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  • Cederistas:Women's Education and Vigilance in Cuban Comités de Defensa de la Revolución, 1960-1970
  • Ann Halbert-BrooksiD

Comités de Defensa de la Revolución (CDRs) feature prominently in accounts of day-to-day life in revolutionary Cuba, where in the first decade after the Revolution they are often described as "local citizens organized … as militant informers against possible counter-revolution," committees for "the enemies of people who like to commit sabotage," designed to "integrate, socialize and mobilize the masses, to implement revolutionary policies and programs," or busybodies who might report their neighbors to state security if they were suspected of engaging in counterrevolutionary thoughts or actions.1 In order to gain this pervasive influence on Cuban life, in the early 1960s CDRs worked to inculcate the populace in revolutionary culture, then selectively empowering individuals to enforce revolutionary norms by monitoring their neighbors. CDRs played an integral role in reshaping Cuban society in the early 1960s. CDRs were founded in September 1960, and their earliest major project was the Literacy Campaign of 1961, work that affected their mobilization efforts in the years that followed. In particular, CDRs portrayed their mission as one of educating Cuban society into proper revolutionary culture and lifestyles, a topic that will be explored in this paper through the lens of gender.

Often, the CDR officials (also known as cederistas) empowered to enforce revolutionary norms in their neighborhoods were women who arrived in their positions of power through the association between CDRs and domestic or stereotypically feminine work. The cederistas' gender and the involvement of the revolutionary government in local matters broadened the professional horizons of some women, but also inspired intense and gendered criticism from conservative elements of Cuban society.

Women comprised more than 80 percent of all teachers in Cuba in the 1950s, they comprised a majority of all of the teachers involved in the 1961 Literacy Campaign, and they remained a majority of the teaching workforce in the years that followed even as the definition of "teaching" expanded to include revolutionary vigilance.2 Their status as public authority figures outside of traditional school settings could lead to conflicts due to their gender. By leading local CDRs that took on educational work, women moved from the feminine domain of the "home" to the masculine [End Page 26] domain of the "street," engaging in activities traditionally regarded as the domain of women like education, but also acting as armed guardians of public order—work that had no clear analogue to women's traditional role in the patriotic imaginary.3 Particularly in the rapidly changing society of revolutionary Cuba, this created fertile ground for conflict where women described their work as necessary and for the benefit of the community, while men were sometimes reluctant to take direction from a woman in stereotypically male-dominated spaces. In some oral histories collected by researchers men remarked: "it seems to me that the two [sexes] are not equal; on a ship you can only have one captain and not two, otherwise the ship will sink for sure."4 These cederistas could appear poised to overturn the larger social order—the "ship" of Cuban society—all with the tacit approval of the revolutionary government.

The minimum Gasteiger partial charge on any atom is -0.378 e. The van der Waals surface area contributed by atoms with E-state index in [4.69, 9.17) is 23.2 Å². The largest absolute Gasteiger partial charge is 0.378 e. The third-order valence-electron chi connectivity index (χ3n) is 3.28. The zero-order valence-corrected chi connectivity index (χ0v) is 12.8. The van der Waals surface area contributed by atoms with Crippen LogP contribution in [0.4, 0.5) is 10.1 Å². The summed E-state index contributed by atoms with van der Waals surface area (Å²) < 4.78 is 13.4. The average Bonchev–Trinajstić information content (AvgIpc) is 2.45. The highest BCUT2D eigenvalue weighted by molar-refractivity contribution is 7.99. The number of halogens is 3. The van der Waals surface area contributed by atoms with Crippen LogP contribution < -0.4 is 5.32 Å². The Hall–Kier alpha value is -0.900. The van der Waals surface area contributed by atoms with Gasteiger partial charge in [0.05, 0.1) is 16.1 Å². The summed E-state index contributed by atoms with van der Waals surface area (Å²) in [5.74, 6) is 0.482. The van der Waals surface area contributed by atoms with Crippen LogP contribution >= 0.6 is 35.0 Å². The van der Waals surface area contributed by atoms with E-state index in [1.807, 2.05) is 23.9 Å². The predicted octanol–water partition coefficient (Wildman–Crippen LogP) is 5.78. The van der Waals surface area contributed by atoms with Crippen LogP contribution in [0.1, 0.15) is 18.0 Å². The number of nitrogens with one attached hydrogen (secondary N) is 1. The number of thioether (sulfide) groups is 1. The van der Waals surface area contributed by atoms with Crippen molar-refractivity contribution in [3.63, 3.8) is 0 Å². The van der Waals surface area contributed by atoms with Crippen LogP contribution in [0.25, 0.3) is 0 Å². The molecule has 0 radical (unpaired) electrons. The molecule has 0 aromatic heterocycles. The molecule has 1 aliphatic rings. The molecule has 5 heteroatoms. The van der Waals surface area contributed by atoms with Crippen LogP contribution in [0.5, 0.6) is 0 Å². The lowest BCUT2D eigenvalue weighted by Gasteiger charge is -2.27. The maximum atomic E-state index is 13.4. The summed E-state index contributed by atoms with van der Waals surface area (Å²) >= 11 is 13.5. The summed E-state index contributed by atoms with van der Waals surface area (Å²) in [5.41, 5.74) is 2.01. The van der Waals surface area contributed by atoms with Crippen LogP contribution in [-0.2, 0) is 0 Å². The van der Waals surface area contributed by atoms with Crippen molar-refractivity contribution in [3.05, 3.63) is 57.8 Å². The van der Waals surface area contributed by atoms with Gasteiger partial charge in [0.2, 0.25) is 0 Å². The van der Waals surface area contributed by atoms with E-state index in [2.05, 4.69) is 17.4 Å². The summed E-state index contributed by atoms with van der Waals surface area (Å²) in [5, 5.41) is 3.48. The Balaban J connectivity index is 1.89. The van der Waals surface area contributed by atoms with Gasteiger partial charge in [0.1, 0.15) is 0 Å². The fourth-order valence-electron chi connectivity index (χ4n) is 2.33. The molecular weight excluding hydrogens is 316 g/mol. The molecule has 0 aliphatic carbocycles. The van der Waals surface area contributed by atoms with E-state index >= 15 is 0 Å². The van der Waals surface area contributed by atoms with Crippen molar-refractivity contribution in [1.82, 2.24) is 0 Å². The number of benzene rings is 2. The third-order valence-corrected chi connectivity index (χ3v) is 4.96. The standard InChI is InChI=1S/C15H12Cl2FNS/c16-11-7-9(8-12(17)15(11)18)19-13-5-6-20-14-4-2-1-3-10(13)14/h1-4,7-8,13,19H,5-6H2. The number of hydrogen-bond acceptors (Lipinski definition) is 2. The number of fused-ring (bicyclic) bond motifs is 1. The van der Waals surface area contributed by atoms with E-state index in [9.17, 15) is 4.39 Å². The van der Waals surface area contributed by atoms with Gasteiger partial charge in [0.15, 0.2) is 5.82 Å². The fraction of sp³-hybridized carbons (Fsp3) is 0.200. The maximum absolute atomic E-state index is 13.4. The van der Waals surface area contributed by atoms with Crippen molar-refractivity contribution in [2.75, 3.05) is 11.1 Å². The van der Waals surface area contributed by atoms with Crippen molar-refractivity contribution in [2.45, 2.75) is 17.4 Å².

As Pamela Stewart and Andrew Strathern argued in their 2004 study Witchcraft, Sorcery, Rumors, and Gossip, rapid changes to society and challenges to gender norms like these can spark waves of gossip and accusations of illicit or unnatural behavior, even when specific activities would otherwise appear innocuous and in keeping with social norms.5 In 1960s Cuba, this meant that women who took on leadership roles in their communities through the CDRs inverted existing channels of gossip, becoming gatekeepers rather than the focus of gossip. Thus, they could become targets for resentment by individuals who opposed the Revolution. Furthermore, female cederistas became filters for rumor and gossip, able to direct the attention of other parts of the state to reward good revolutionary behavior or punish disloyalty. The threat of gossip ruining a woman's reputation based on her ability to conform to gender norms, meanwhile, appeared diminished in comparison. This article will explore this process, beginning with an outline of the...

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Additional Information

ISSN
1557-203X
Print ISSN
1557-2021
Pages
pp. 26-45
Launched on MUSE
2019-01-02
Open Access
No
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